Mother bears spend more time with cubs due to human hunting

Human hunting activity has helped shape bear evolution, according to a new study that looked at mother bear behavior as it relates to her cubs. Ordinarily, a female Scandinavian brown bear would spend about 1.5 years with her cubs, but hunting activity from humans has changed that. Researchers say a female Scandinavian brown bear now spends an average of 2.5 years with her cubs, but not for the reason you think.

One may be inclined to think the mother bear changes her behavior to stay with her cubs to help protect them from human hunters until they're larger, but that doesn't seem to be the case. Rather, single female bears are more likely to die than a mother bear with cubs due to restrictions on hunting bear family groups.

Mother bears that stay with their cubs longer are more likely to live because hunters are less likely to kill them. According to researchers, mother bears have been sticking around their cubs for steadily longer periods of time over the years. From 2005 to 2015, the rate of cub retention for longer durations increased from 7-percent to a much larger 36-percent.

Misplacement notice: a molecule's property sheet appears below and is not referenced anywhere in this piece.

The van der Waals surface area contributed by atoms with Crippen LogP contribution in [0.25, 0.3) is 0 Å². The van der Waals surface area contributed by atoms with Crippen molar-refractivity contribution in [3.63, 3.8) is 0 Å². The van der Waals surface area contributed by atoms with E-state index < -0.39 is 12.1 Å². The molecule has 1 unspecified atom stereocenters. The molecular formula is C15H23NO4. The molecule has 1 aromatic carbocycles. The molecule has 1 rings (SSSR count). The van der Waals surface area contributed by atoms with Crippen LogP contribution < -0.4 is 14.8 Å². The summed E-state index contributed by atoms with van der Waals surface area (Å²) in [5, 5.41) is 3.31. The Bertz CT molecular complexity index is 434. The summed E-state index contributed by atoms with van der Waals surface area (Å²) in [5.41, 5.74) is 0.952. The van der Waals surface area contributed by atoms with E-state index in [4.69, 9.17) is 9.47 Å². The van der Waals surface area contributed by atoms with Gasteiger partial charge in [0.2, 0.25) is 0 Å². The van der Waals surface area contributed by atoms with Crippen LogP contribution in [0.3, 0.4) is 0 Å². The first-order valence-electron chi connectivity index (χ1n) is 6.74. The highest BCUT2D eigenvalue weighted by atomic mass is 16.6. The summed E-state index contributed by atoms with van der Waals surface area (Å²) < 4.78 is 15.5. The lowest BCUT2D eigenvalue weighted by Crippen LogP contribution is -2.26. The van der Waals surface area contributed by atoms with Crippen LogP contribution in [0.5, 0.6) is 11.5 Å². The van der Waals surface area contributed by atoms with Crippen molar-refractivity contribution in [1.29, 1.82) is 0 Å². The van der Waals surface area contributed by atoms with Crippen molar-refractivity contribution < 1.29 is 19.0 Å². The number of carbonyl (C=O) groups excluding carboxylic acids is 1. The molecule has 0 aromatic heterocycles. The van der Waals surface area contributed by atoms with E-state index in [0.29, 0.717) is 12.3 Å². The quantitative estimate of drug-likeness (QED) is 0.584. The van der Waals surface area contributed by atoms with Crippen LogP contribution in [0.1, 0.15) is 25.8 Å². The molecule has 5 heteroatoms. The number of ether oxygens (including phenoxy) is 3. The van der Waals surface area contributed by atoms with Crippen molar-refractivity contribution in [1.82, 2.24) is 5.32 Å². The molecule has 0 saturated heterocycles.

However, individual bears don't change their strategies to compensate for human hunting; rather, hunters are killing off mother bears with the trait to spend less time with their cubs, leaving behind bears with behaviors that keep them with the cubs for longer durations. The researchers reveal that the trait itself is likely fixed.

Is this harmful to bears? Sort of. Because the mother bear spends more time with her cubs, she gives birth to less cubs overall during her lifetime. However, living a longer life may help compensate for the decrease in birth rate, addressing the potential problem.